The queen, a keen horsewoman, has previously taken the salute in person at Horseguards Parade, the site a short ride down The Mall where king Henry VIII once jousted.
But her 73-year-old son and heir Prince Charles stepped in this year, in the latest public sign of his future role as king.
Joining him at the parade of the colour or regimental flag of the 1st Battalion Irish Guards was his sister Princess Anne, 71, and his eldest son, Prince William, 39, both in ceremonial uniform.
Senior royals watching included Charles' younger son, Prince Harry, and his wife Meghan, on a rare visit from California.
But the queen's disgraced second son, Prince Andrew, 62, did not join them.
The queen will make a second appearance on the balcony later to watch a six-minute fly-past of more than 70 military aircraft, including iconic models from World War II.
At nightfall, the queen will be at Windsor Castle, west of London, to take part in a ceremony to light more than 3,000 beacons across the country and the Commonwealth of 54 nations that she heads.
Elizabeth was a 25-year-old princess when she succeeded her father king George VI in 1952, bringing a rare touch of glamour to a battered nation recovering from World War II.
Seventy years on, she is now the only monarch most Britons have ever known, becoming an enduring figurehead through often troubled times.
Britain's first and very likely only Platinum Jubilee will see street parties, pop concerts and parades until Sunday.
It has not yet been confirmed if she will attend a thanksgiving service at St Paul's Cathedral on Friday, while her planned attendance at horseracing showcase The Derby on Saturday is off.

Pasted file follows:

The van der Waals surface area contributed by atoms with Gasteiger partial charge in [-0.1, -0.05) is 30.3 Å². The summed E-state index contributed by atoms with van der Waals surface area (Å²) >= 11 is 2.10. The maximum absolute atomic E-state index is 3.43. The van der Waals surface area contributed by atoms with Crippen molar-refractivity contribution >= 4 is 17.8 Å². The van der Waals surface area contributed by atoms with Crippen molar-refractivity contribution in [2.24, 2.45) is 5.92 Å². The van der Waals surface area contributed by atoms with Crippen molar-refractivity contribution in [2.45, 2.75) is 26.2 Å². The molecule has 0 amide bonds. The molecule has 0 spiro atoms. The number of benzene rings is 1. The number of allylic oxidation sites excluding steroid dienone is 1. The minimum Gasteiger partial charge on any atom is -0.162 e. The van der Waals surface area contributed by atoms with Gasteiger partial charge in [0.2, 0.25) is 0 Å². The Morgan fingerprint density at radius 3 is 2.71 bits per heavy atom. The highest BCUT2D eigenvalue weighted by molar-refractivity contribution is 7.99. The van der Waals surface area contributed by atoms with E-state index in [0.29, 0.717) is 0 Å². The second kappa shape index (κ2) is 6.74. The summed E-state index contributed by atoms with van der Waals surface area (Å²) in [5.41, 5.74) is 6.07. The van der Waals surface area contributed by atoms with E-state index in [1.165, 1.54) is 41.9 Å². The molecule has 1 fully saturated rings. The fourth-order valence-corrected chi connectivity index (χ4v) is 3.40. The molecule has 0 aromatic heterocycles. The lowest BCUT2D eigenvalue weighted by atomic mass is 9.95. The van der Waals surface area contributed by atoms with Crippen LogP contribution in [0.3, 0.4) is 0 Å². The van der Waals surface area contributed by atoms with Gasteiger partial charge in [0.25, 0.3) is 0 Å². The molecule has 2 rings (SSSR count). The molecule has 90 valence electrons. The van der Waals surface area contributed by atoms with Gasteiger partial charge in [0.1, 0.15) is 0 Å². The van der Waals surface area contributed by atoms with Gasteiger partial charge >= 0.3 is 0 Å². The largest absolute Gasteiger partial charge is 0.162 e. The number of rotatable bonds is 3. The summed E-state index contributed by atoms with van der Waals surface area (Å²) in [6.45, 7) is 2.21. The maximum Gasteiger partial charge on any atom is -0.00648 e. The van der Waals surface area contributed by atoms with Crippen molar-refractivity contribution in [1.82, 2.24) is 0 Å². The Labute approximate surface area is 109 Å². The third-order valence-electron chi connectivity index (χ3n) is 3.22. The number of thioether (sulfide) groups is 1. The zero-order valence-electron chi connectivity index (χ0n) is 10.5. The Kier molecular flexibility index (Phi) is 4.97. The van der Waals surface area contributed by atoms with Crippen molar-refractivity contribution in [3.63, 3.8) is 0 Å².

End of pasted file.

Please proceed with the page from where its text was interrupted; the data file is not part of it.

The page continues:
She could yet put in a final appearance -- again from the palace balcony -- on Sunday, at the climax of a huge public pageant involving 6,000 performers.
The queen on Wednesday thanked everyone involved in organising community events in Britain and around the world, and said she was "inspired by the goodwill" shown to her.
"I... hope that the coming days will provide an opportunity to reflect on all that has been achieved during the last 70 years, as we look to the future with confidence and enthusiasm," she added.
The jubilee, held against a backdrop of rising inflation that has left many Britons struggling, is being seen not just as respite for the public after two years hit by Covid, as well as world events.
"All the horrors that's been going on in the world are put behind for us for a day and we can just enjoy really celebrating the queen," said Hillary Matthews, 70.
But the jubilee will also be welcome for the royal family.
Harry, 37, and Meghan, 40, caused shockwaves in early 2020 by moving to North America, from where they have publicly criticised royal life.
In April last year, she lost her husband of 73 years, Prince Philip, and was forced to sit alone at his funeral due to coronavirus restrictions.
Since then, she has struggled with her health, and also the fallout from Andrew's links to the convicted sex offenders Jeffrey Epstein and Ghislaine Maxwell.
Andrew, who in February settled a US civil claim for sexual assault, has effectively been fired from his royal duties.
Attention is increasingly turning to the succession, and the monarchy's future at home and in the 14 other Commonwealth countries where the queen is also head of state.